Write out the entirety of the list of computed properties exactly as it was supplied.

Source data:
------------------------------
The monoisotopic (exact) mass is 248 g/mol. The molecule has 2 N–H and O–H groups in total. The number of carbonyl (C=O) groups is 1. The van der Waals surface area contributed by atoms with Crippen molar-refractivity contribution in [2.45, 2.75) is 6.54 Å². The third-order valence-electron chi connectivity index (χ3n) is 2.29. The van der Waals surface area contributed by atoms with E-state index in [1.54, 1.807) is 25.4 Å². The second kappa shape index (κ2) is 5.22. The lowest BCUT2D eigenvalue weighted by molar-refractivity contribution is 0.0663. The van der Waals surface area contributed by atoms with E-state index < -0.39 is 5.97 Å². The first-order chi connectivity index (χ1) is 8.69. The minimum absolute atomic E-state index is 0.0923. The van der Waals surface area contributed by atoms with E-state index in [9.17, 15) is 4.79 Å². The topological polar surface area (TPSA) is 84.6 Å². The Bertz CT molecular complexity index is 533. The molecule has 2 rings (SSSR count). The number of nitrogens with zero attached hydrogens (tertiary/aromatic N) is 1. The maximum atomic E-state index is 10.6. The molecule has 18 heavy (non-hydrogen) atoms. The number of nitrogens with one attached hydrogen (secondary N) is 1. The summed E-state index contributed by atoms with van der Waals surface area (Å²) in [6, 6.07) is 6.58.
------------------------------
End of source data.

The monoisotopic (exact) mass is 248 g/mol. The molecule has 2 N–H and O–H groups in total. The number of carbonyl (C=O) groups is 1. The van der Waals surface area contributed by atoms with Crippen molar-refractivity contribution in [2.45, 2.75) is 6.54 Å². The third-order valence-electron chi connectivity index (χ3n) is 2.29. The van der Waals surface area contributed by atoms with E-state index in [1.54, 1.807) is 25.4 Å². The second kappa shape index (κ2) is 5.22. The lowest BCUT2D eigenvalue weighted by molar-refractivity contribution is 0.0663. The van der Waals surface area contributed by atoms with E-state index < -0.39 is 5.97 Å². The first-order chi connectivity index (χ1) is 8.69. The minimum absolute atomic E-state index is 0.0923. The van der Waals surface area contributed by atoms with E-state index in [9.17, 15) is 4.79 Å². The topological polar surface area (TPSA) is 84.6 Å². The Bertz CT molecular complexity index is 533. The molecule has 2 rings (SSSR count). The number of nitrogens with zero attached hydrogens (tertiary/aromatic N) is 1. The maximum atomic E-state index is 10.6. The molecule has 18 heavy (non-hydrogen) atoms. The number of nitrogens with one attached hydrogen (secondary N) is 1. The summed E-state index contributed by atoms with van der Waals surface area (Å²) in [6, 6.07) is 6.58.